Friday, December 3, 2021

Damage in telomeres in elderly may increase susceptibility to COVID


Study shows that damaged telomeres in elderly may increase susceptibility to the coronavirus.
It all starts with one protein called ACE2. It is an enzyme that cuts up bigger proteins into smaller proteins, and then go on to regulate functions in the cell.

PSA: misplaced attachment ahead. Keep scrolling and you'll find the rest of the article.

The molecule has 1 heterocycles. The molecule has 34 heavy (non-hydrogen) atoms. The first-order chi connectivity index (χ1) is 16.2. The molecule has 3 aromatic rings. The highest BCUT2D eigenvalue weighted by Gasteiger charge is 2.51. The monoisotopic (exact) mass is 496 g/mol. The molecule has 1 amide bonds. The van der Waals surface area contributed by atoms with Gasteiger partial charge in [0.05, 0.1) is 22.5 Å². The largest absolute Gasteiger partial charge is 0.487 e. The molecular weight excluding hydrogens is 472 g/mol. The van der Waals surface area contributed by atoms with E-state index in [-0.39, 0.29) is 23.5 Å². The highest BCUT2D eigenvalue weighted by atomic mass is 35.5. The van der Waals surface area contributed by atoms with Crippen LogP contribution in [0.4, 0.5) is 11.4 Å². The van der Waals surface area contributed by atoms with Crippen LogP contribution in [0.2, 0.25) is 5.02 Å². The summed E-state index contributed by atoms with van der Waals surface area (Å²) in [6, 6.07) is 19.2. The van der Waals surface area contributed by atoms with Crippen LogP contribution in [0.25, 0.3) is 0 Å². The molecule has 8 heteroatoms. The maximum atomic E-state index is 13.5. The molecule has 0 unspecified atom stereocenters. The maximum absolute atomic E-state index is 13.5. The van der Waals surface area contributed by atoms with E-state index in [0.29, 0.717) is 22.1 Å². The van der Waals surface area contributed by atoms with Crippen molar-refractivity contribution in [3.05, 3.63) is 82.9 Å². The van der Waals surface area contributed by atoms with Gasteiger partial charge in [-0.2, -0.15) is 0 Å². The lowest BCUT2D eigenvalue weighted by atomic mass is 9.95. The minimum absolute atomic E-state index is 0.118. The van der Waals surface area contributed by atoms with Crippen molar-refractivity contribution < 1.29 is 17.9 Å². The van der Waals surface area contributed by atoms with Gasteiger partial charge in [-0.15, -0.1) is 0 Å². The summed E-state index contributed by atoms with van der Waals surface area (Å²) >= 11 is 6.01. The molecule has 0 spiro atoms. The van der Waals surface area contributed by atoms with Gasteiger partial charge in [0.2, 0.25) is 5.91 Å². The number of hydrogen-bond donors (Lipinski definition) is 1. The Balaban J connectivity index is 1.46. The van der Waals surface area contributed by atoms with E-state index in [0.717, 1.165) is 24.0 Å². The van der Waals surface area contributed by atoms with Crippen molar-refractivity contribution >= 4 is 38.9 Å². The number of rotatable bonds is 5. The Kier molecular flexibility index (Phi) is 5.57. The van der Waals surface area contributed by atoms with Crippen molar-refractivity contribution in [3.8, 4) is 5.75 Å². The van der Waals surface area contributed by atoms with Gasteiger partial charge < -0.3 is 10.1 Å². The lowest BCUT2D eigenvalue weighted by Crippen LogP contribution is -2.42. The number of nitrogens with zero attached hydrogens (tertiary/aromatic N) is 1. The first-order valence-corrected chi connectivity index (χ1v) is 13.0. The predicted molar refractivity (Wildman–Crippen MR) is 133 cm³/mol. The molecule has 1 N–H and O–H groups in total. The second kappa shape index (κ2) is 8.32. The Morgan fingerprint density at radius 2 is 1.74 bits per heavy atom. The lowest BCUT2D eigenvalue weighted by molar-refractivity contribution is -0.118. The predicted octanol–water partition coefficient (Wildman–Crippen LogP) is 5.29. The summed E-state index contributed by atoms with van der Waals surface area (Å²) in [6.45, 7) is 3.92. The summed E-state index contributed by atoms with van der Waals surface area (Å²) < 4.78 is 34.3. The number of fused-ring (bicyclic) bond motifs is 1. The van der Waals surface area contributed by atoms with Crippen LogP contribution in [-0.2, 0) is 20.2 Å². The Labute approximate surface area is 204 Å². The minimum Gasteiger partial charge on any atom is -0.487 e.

In relation to the coronavirus, the virus binds to ACE2 before entry into the cell and attaches it onto ACE2  in order to enter the cell. A likely reason that symptoms are so much more severe in elderly is due to the fact that the expression of ACE2 is more relevant the older the patients' age. In children and young adults, there is lower ACE2 expression, explaining why COVID is less prevalent in younger children. In the lungs ACE2 is mostly found on the surface of ATII cells and are the primary target for COVID. 

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